Friday, September 10, 2010

A Note on NOVA Missions, and Mission Building for a Tournament


There are a couple of things to keep in mind when building a tournament mission format. I think a lot of people get this wrong.

I'm going to hold the NOVA missions up as an example of what I'll call "Balance Through Drawability."

In the NOVA, the hardest mission to draw was Victory Points, but it could still be tied - in fact, to help prevent the biggest struggle for VP we made sure the round where it was primary was Dawn of War, so that alpha strike was largely inhibited. Once Alpha Strike is inhibited, well-designed lists faced off have the capacity to make the strategic choices regarding how well they stay covered and how much they overextend themselves to keep the VP total close, and within tie range. That said, this was the hardest to tie, and as a result - the weakest mission for a good balanced format.

You'll see why in a second ...

Let's take a look at Quarters next. A lot of players initially glanced at quarters and thought that it favored armies with lots of mobile fast units, so that they could shuffle numerous things into any given quarter at any given time. This is false, in playtest and design both. Quarters most favors someone using LARGE units that are more elite and can take a beating. Basically, the kind of units you'd see in a Kill Points Optimized or low Kill Point army. Why do I say this?

Well, for Quarters, the best place to live for the majority of the game is the center of the board, so that later on you can shuffle high value units to overwhelm quarters on the VP front even if said units get knocked below half. A Nob Biker unit, for example, may retain a greater than 400 point value even if under half strength in some situations, and so be able to prevent an opponent from effectively "spreading" his volume of mobility and safeguarding multiple quarters from late grab. This forces opponents to keep LARGER portions of their MSU armies in quarters, rather than spreading out, or forces them to risk danger by closing toward the middle of the board. In short, if you have units that retain extremely high value while guarding center and dishing out a beating you have an advantage in a Quarters mission.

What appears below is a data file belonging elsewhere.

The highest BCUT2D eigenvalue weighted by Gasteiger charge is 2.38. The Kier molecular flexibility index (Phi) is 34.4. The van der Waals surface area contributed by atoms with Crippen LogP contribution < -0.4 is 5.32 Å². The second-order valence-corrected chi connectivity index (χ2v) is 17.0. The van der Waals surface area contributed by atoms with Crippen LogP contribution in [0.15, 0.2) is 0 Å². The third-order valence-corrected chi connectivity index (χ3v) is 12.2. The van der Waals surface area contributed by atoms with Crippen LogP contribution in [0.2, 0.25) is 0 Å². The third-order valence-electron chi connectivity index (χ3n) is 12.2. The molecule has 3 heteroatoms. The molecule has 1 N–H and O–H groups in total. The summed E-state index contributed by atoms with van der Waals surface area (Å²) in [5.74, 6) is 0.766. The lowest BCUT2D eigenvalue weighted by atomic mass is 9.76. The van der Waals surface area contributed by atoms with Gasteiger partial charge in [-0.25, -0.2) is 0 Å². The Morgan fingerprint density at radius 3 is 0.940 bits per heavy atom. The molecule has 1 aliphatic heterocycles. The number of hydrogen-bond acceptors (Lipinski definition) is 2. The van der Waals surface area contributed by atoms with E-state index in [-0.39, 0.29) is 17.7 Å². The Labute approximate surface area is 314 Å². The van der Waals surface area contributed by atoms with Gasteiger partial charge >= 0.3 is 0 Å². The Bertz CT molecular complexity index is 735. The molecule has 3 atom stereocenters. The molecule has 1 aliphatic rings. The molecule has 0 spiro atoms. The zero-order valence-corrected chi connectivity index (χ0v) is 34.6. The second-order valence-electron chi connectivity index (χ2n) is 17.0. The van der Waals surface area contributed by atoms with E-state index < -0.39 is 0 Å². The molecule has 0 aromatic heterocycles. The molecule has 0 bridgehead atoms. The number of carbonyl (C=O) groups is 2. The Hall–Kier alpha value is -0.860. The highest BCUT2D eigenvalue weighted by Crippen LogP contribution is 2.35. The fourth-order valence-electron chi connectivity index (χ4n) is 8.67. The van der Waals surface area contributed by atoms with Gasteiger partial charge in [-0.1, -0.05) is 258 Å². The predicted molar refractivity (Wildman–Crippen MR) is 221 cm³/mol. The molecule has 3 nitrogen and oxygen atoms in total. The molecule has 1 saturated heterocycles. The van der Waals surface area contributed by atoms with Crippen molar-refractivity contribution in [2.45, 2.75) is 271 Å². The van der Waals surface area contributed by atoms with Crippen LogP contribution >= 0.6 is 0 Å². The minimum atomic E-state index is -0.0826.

For Objectives, MSU is rewarded - the more scoring troops units you have, and the more units to contest you have, the better off you are. Opposite of Quarters, though they "appear" similar ... in Objectives you want to be able to spread useful and durable "enough" units to the far corners, able to snag objectives in each quarter late, or contest late, while forcing your opponent's target priority all over the place ... they gain advantages against armies with too few units in this mission.

Both Quarters and Objectives can READILY be forced into a tie by a canny opponent, even if his army is not ideal for "guaranteeing" a win for the specific mission.

So what's the point of our approach then? By tiering your missions together every round, but rotating which is the INITIAL win condition, and doing your best to establish missions that advantage some armies but can be TIED by any (if well played), you get into a situation where you are more rewarding skill, tactics, and forethought ... and less rewarding "bad luck" for a match-up.

I'm not sure we've gotten this "right," yet, but we're close - we'll get closer. Ya'll should do the same. Consider as you're building your missions how they work; this is some of the thought behind why our missions are the way they are.


  1. good stuff.

    I was thinking about the rotations of 5x possibilities.
    5 objectives
    5 KP's
    Table quarters (we might try making a center region of a 12" radius in each table)
    with VP's to break ties.

    the combinations available open up a lot of possibility. We're going to have to get to testing some of these in local tourneys.

  2. We are using some of your system for Bolter Beach II but I think we are improving the overall system. We will be running some RTTs in central/western Florida to fine tune everything. We've already got people playtesting our new sample missions.